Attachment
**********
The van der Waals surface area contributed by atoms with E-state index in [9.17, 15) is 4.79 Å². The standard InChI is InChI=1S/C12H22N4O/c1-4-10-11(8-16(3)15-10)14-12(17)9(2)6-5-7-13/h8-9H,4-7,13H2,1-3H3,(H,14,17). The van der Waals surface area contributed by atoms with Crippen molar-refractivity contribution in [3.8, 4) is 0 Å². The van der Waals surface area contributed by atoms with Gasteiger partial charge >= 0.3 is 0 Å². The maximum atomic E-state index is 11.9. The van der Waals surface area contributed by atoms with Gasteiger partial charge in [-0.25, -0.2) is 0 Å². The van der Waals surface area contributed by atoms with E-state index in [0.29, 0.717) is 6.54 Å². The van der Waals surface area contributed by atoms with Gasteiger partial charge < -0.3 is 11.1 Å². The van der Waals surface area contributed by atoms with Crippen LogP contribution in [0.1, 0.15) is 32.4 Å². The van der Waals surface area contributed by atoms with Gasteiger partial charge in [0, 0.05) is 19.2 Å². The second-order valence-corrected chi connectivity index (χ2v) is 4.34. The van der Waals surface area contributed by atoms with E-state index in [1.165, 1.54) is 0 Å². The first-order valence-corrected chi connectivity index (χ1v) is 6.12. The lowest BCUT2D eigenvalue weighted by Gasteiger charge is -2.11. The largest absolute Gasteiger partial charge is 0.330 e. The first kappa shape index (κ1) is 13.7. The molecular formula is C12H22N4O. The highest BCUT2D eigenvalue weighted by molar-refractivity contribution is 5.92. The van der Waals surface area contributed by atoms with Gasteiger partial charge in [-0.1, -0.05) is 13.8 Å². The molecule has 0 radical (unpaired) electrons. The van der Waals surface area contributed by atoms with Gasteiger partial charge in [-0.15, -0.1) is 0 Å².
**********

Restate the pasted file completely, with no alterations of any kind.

The van der Waals surface area contributed by atoms with E-state index in [9.17, 15) is 4.79 Å². The standard InChI is InChI=1S/C12H22N4O/c1-4-10-11(8-16(3)15-10)14-12(17)9(2)6-5-7-13/h8-9H,4-7,13H2,1-3H3,(H,14,17). The van der Waals surface area contributed by atoms with Crippen molar-refractivity contribution in [3.8, 4) is 0 Å². The van der Waals surface area contributed by atoms with Gasteiger partial charge >= 0.3 is 0 Å². The maximum atomic E-state index is 11.9. The van der Waals surface area contributed by atoms with Gasteiger partial charge in [-0.25, -0.2) is 0 Å². The van der Waals surface area contributed by atoms with E-state index in [0.29, 0.717) is 6.54 Å². The van der Waals surface area contributed by atoms with Gasteiger partial charge < -0.3 is 11.1 Å². The van der Waals surface area contributed by atoms with Crippen LogP contribution in [0.1, 0.15) is 32.4 Å². The van der Waals surface area contributed by atoms with Gasteiger partial charge in [0, 0.05) is 19.2 Å². The second-order valence-corrected chi connectivity index (χ2v) is 4.34. The van der Waals surface area contributed by atoms with E-state index in [1.165, 1.54) is 0 Å². The first-order valence-corrected chi connectivity index (χ1v) is 6.12. The lowest BCUT2D eigenvalue weighted by Gasteiger charge is -2.11. The largest absolute Gasteiger partial charge is 0.330 e. The first kappa shape index (κ1) is 13.7. The molecular formula is C12H22N4O. The highest BCUT2D eigenvalue weighted by molar-refractivity contribution is 5.92. The van der Waals surface area contributed by atoms with Gasteiger partial charge in [-0.1, -0.05) is 13.8 Å². The molecule has 0 radical (unpaired) electrons. The van der Waals surface area contributed by atoms with Gasteiger partial charge in [-0.15, -0.1) is 0 Å².